DEAR DR. DONOHUE: What is a lung nodule? My lung doctor has taken a series of CT scans and X-rays since November 2004, when it was first discovered. He tells me it has not grown and says not to worry. I still worry about lung cancer. – H.G.

ANSWER:
A lung nodule is a spot, usually round, seen on a chest X-ray or a scan. It could be an old infection, one that doesn’t deserve any further investigation. And some people with rheumatoid arthritis often have one or more lung nodules. Or it could represent an aberrant blood vessel, something that isn’t usually worrisome. It might be an old, healed injury. Or it could be lung cancer.

It’s the cancer possibility that worries everyone, patient and doctor. Size is an important criterion in distinguishing between innocent spots and possible cancers. If the diameter of the spot is less than 2 centimeters (four-fifths of an inch), the likelihood of cancer is not great. Any nodule that stays the same size, as yours has, for two years is almost never cancer. Cancer nodules tend to double in size in much shorter intervals. The possibility that your nodule is cancerous is most remote.

Additional signs help distinguish cancerous from benign nodules – pattern of calcification is one example.

If there’s any doubt about the nature of a nodule, retrieving a sample of tissue for microscopic inspection settles the issue definitely. The sample can sometimes be obtained with a needle if the nodule is close to the surface. At other times, it can often be gotten during a bronchoscopic examination. A bronchoscope is a viewing device that is inserted into the lungs through the airways.

I’ll get to your other questions, H.G., soon.

DEAR DR. DONOHUE: I am a woman who will be 87 in a few weeks. I am in fairly good health. Do I still need to go for mammograms every year? – S.P.

ANSWER:
Experts can’t agree on the answer to your question. Some background information on breast cancer shows the difficulty of being dogmatic about this matter. Close to 50 percent of new breast cancers occur in women 65 and older. About two-thirds of breast-cancer deaths happen in these women. So advanced age shouldn’t be an absolute reason for stopping mammograms. Most authorities say that women older than 70 should continue with mammograms if they have a life expectancy of at least five years. Furthermore, the number of birthdays doesn’t correlate well with a person’s age in health years. Some 87-year-olds are as vigorous as 57-year-olds. The decision to continue with mammograms is one that should be made by the patient with her physician.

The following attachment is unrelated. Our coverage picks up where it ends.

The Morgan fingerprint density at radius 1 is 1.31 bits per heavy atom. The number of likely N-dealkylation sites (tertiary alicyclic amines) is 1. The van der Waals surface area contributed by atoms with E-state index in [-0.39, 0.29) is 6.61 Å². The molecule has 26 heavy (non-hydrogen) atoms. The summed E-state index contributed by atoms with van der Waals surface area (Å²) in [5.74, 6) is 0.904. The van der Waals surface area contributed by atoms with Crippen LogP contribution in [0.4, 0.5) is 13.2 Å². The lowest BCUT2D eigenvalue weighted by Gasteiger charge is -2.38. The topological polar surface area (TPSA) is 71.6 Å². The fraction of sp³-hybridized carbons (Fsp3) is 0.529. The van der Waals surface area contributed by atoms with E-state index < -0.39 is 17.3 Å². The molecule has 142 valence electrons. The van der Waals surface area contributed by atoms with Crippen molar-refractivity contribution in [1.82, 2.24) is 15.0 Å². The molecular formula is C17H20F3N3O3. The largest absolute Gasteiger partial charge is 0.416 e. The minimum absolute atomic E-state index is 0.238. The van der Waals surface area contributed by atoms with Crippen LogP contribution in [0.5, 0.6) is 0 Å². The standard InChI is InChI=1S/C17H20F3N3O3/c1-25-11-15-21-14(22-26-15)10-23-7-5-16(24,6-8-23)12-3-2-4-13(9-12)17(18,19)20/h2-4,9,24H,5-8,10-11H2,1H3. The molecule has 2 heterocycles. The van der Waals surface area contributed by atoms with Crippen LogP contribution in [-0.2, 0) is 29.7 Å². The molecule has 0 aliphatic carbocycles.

On the other side of the debate are those who say women can stop mammograms at 70. Some take a slightly different tack. They say that women older than 75 should continue with mammograms but can do so at less-frequent intervals – intervals of two to three years. Cancers if older women tend to grow more slowly than those in younger women.

There is a downside to mammograms. False-positive reports require women to undergo further tests, including biopsies. During the time that the mammogram result is being checked, women are in a state of high anxiety.

The breast-cancer report explains the details of this common cancer. Readers can order a copy by writing: Dr. Donohue – No. 1101, Box 536475, Orlando, FL 32853-6475. Enclose a check or money order (no cash) for $4.75 U.S./$6.75 Can. with the recipient’s printed name and address. Please allow four weeks for delivery.

DEAR DR. DONOHUE: Is there any relation between blood cholesterol and blood pressure? Both of mine are high. – F.K.

ANSWER:
Blood cholesterol doesn’t affect blood pressure, or vice versa.

However, both work in concert to damage the heart and arteries. They encourage the formation of plaque, the buildup of cholesterol, fat, blood cells and blood protein, on artery walls. High blood pressure stresses the heart.

DEAR DR. DONOHUE: Will you kindly answer a question about a lab test? The nurse from my doctor’s office called me with the results of some lab tests I had done. All were good, but she mentioned that one of my tests turned out positive. It was called the ANA test.

I asked her what this was, and she was evasive about it. She says it doesn’t call for any action now, but I would still like to know what it is. – R.C.

ANSWER:
ANA is antinuclear antibody. It’s an antibody in the blood that’s directed against the nucleus of some body cells. Antibodies are the body’s ammunition against troublemakers.

Positive ANA tests are found in people with lupus, scleroderma and rheumatoid arthritis. I take it you have no symptoms. A positive ANA test in a person with no symptoms of illness generally isn’t a sign of anything bad. Sometimes age turns the test positive.

Dr. Donohue regrets that he is unable to answer individual letters, but he will incorporate them in his column whenever possible. Readers may write him or request an order form of available health newsletters at P.O. Box 536475, Orlando, FL 32853-6475. Readers may also order health newsletters from www.rbmamall.com


Only subscribers are eligible to post comments. Please subscribe or to participate in the conversation. Here’s why.

Use the form below to reset your password. When you've submitted your account email, we will send an email with a reset code.